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COVID-19 dampens business for goat sellers on Bakrid in Lucknow

Goats masked at a livestock market as vendors wait for their sale, ahead of sacrificial festival of Eid al-Adha, in Prayagraj, Uttar Pradesh on Tuesday, July 28, 2020.

Goats masked at a livestock market as vendors wait for their sale, ahead of sacrificial festival of Eid al-Adha, in Prayagraj, Uttar Pradesh on Tuesday, July 28, 2020.   | Photo Credit: PTI

A rough path near the iconic ‘Pakka Pul’ slopes down to a flat patch of land bordered with dense overgrowth on the bank of the Gomti here.

Small clusters of different breeds of goats, from the Ajmeri to the Totapuri and Barbari, tightly held by their eager guardians, dot the area.

Also read: Faith | What is Bakrid?

Potential buyers trickle in slowly. Little regard is shown for social distancing, perhaps constrained by the lack of space, arrangement and supervision. Goat owners have to skelter from one spot to another to catch the eye of customers.

Shakeel sold three goats, for ₹10,000-11,000 each, but they were smaller than the two he is now holding — a Barbari and a Rajasthani breed — he quickly points out.

“This time there is a demand for smaller goats,” says Shakeel, who came all the way from Misrikh in Sitapur district to sell his goats for the Id-ul-zuha festival in which Muslims sacrifice animals, most commonly goats as per ritual.

Also read: Pakistan urges worshippers to buy sacrificial animals online to prevent COVID-19 surge

Shakeel has billed his two remaining goats at ₹35,000. But he is yet to get the right price.

He rears goats every year hoping to secure profits during this festival when it is easier to command higher rates. The economic impact of COVID-19 has, however, dampened the mood for these traders as well as many buyers.

“The lockdown went for three-four months. This has crushed the common man,” he says, when asked why it was difficult to get good prices this time. “They feel if they spend too much on ‘qurbani’, they don’t know what situation they might have to deal with in coming days.” he said.

Reluctant buyers

Traders at the haphazardly arranged ‘bazaar’ under the bridge narrated how customers were reluctant to stretch their budget this time. For many, the prices offered did not even meet the costs of rearing. On average, a goat rearer spent ₹2,000 for an animal each month, mainly on ‘chana’, wheat and hay, they said.

Arif, from Unnao, stands with three Barbari and two ‘desi’ (local) goats. He is offering them at ₹12,000 each, but so far nobody is willing to pay more than ₹7,000-₹8,000. “With this amount I can’t even cover the costs of feeding the goat,” he rues. Arif recalls that last year he had commanded a price of ₹18,000-₹19,000 for similarly sized goats.

Altaf from Sitapur has had no luck either. He has four goats, which he is willing to part with for ₹30,000 a pair. “These were originally priced at ₹35,000 per pair. But people are telling us we don’t have money, what to do,” he said. Instead of selling the goat at a lower price, Altaf says he prefers to hold it for next year, though it could lead to a rise in costs. Many like him continued to wait in hope of better prices. Some have brought fewer goats than last year.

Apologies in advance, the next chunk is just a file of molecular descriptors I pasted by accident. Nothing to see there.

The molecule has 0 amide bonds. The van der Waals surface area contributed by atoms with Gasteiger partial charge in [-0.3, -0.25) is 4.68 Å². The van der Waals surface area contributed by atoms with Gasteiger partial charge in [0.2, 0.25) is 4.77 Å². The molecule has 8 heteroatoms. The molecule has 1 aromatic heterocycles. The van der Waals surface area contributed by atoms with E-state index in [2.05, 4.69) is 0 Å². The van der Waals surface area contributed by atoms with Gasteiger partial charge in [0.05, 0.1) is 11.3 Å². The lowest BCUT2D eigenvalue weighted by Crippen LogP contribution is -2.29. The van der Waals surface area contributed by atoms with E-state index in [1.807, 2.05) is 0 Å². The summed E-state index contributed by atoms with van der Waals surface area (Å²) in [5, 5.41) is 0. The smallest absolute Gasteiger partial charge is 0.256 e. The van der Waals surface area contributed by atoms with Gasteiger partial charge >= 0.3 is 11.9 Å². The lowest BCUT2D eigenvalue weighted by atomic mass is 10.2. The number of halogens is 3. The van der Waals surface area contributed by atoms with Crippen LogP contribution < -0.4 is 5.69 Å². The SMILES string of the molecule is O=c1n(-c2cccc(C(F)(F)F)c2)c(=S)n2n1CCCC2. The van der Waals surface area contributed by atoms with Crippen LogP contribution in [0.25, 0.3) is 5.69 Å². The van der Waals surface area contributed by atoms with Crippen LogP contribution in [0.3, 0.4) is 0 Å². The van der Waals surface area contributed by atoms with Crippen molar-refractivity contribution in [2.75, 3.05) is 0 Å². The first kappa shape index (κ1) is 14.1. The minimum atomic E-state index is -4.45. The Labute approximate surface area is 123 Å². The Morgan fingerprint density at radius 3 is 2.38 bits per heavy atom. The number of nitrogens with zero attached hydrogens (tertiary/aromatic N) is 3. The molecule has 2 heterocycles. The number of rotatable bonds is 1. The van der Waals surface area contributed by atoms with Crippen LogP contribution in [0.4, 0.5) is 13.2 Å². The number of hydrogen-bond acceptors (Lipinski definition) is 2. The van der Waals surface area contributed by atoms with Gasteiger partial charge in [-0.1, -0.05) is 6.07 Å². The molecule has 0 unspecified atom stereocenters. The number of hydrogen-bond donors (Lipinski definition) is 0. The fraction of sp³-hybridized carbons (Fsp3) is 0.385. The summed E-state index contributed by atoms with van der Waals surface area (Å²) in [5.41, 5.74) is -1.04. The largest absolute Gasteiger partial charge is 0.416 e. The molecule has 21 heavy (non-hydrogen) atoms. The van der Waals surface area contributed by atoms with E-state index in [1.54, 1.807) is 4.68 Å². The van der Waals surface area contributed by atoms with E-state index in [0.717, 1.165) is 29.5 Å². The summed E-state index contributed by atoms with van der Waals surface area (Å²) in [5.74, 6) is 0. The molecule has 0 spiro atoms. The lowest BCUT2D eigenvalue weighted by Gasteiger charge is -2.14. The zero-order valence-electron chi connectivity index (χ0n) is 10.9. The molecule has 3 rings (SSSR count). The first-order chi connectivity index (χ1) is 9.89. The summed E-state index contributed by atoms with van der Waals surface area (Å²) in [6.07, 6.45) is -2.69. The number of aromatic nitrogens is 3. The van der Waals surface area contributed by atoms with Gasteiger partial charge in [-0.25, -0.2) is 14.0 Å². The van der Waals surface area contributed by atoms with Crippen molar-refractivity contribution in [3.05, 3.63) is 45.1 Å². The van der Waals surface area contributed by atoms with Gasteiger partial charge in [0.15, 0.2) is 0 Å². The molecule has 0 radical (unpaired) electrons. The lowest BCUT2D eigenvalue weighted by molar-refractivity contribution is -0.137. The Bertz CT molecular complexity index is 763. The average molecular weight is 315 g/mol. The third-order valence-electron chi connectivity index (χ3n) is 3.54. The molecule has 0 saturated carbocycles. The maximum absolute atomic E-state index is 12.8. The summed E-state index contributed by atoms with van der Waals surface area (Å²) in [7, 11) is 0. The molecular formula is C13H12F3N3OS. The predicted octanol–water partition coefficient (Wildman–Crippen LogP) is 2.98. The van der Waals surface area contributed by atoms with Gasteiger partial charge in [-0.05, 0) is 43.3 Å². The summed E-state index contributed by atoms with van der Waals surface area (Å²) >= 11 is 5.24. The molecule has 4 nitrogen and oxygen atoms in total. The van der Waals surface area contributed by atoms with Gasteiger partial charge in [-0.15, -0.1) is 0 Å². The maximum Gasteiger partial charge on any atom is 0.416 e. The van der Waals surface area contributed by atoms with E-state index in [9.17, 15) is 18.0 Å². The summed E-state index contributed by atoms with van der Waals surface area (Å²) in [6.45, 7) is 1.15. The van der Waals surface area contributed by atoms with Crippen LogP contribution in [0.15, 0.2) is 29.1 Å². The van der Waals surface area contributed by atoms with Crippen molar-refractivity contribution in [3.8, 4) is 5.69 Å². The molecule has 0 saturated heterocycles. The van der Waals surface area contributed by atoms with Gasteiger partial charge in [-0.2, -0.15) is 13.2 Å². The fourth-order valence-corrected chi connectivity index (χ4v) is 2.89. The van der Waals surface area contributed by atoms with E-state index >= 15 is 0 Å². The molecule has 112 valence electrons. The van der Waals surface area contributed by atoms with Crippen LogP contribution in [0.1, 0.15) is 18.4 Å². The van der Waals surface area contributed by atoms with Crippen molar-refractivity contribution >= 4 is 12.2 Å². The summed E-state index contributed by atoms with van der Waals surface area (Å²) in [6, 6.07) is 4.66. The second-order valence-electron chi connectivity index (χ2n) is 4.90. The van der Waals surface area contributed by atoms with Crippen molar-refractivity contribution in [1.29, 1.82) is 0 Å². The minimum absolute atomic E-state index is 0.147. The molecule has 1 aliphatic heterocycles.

While customers in the city say it has not been too difficult to locate goats even without designated bazaars — many are purchasing them from rural markets on the outskirts of the city — some are hassled and feel the pinch.

Shakeel Ahmed has just purchased a pair of goats for ₹22,000. “The goat that came for ₹7,000 last year is available this time for ₹12,000-13,000. That’s what has changed,” says Shakeel, who is into the embroidery business.

Ahle-Umar Qureshi, Uttar Pradesh general secretary of the All-India Jamiatul Quresh, the apex body of meat-sellers, says there is a visible shortage in animals this festival. Goats are not coming in from other districts in the same numbers. Goats from Kalpi in Jalaun, Kannauj and rural Kanpur are popular in Lucknow’s markets, with the Yamunapari and Barbari goats being sought after. To make the most out of the situation, goat sellers are selling at higher rates, said Mr. Qureshi, who added his outfit was still negotiating with the administration to allow proper markets to be arranged for sale of the goats and salvage the situation.

SDM Sadar said no permission has yet been given for holding bazaars but a meeting on it would be held soon.

Mohsin Raza, Minister of State for Minority Welfare, said there were no restrictions on animal sacrifice at home but slaughtering would be not allowed in public places.

Asked how the customers were supposed to buy goats without proper markets, he suggested that they do it privately. He also said those selling animals despite the restrictions on social gathering were “putting their lives under risk, “ and suggested that instead of buying goats Muslims should donate the money to help poor people from their community or those who lost their livelihood due to COVID-19.

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Printable version | Aug 14, 2020 5:25:53 PM | https://www.thehindu.com/news/national/other-states/covid-19-dampens-business-for-goat-sellers-on-bakrid-in-lucknow/article32218566.ece

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